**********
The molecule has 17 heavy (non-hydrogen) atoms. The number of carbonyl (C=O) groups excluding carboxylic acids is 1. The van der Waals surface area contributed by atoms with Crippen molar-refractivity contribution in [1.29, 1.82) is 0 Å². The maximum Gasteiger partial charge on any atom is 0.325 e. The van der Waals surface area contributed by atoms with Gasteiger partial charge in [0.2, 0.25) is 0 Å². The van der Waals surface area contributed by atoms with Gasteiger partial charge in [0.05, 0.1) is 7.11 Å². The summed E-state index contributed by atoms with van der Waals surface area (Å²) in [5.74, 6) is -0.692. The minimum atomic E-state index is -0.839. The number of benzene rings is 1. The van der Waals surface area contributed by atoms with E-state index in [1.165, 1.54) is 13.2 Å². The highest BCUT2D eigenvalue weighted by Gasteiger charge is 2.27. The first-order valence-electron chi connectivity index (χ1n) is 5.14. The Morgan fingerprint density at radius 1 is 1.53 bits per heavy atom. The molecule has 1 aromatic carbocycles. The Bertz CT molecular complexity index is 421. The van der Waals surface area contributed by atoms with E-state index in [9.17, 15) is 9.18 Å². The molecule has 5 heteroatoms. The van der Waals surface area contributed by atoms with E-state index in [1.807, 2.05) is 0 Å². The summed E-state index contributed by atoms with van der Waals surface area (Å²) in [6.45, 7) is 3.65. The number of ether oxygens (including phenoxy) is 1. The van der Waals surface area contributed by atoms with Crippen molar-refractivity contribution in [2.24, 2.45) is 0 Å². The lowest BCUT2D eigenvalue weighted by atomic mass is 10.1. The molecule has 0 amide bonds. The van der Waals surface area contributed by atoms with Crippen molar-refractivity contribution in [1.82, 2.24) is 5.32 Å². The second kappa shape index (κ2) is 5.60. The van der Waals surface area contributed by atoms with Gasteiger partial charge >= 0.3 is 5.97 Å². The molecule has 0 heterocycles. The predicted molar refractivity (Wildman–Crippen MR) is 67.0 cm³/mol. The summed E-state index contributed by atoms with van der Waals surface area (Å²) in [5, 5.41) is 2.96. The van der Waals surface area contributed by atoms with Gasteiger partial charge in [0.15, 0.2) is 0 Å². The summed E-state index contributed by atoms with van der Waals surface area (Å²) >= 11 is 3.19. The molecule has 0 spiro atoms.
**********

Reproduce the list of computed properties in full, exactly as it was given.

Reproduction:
The molecule has 17 heavy (non-hydrogen) atoms. The number of carbonyl (C=O) groups excluding carboxylic acids is 1. The van der Waals surface area contributed by atoms with Crippen molar-refractivity contribution in [1.29, 1.82) is 0 Å². The maximum Gasteiger partial charge on any atom is 0.325 e. The van der Waals surface area contributed by atoms with Gasteiger partial charge in [0.2, 0.25) is 0 Å². The van der Waals surface area contributed by atoms with Gasteiger partial charge in [0.05, 0.1) is 7.11 Å². The summed E-state index contributed by atoms with van der Waals surface area (Å²) in [5.74, 6) is -0.692. The minimum atomic E-state index is -0.839. The number of benzene rings is 1. The van der Waals surface area contributed by atoms with E-state index in [1.165, 1.54) is 13.2 Å². The highest BCUT2D eigenvalue weighted by Gasteiger charge is 2.27. The first-order valence-electron chi connectivity index (χ1n) is 5.14. The Morgan fingerprint density at radius 1 is 1.53 bits per heavy atom. The molecule has 1 aromatic carbocycles. The Bertz CT molecular complexity index is 421. The van der Waals surface area contributed by atoms with E-state index in [9.17, 15) is 9.18 Å². The molecule has 5 heteroatoms. The van der Waals surface area contributed by atoms with E-state index in [1.807, 2.05) is 0 Å². The summed E-state index contributed by atoms with van der Waals surface area (Å²) in [6.45, 7) is 3.65. The number of ether oxygens (including phenoxy) is 1. The van der Waals surface area contributed by atoms with Crippen molar-refractivity contribution in [2.24, 2.45) is 0 Å². The lowest BCUT2D eigenvalue weighted by atomic mass is 10.1. The molecule has 0 amide bonds. The van der Waals surface area contributed by atoms with Crippen molar-refractivity contribution in [1.82, 2.24) is 5.32 Å². The second kappa shape index (κ2) is 5.60. The van der Waals surface area contributed by atoms with Gasteiger partial charge >= 0.3 is 5.97 Å². The molecule has 0 heterocycles. The predicted molar refractivity (Wildman–Crippen MR) is 67.0 cm³/mol. The summed E-state index contributed by atoms with van der Waals surface area (Å²) in [5, 5.41) is 2.96. The van der Waals surface area contributed by atoms with Gasteiger partial charge in [0.15, 0.2) is 0 Å². The summed E-state index contributed by atoms with van der Waals surface area (Å²) >= 11 is 3.19. The molecule has 0 spiro atoms.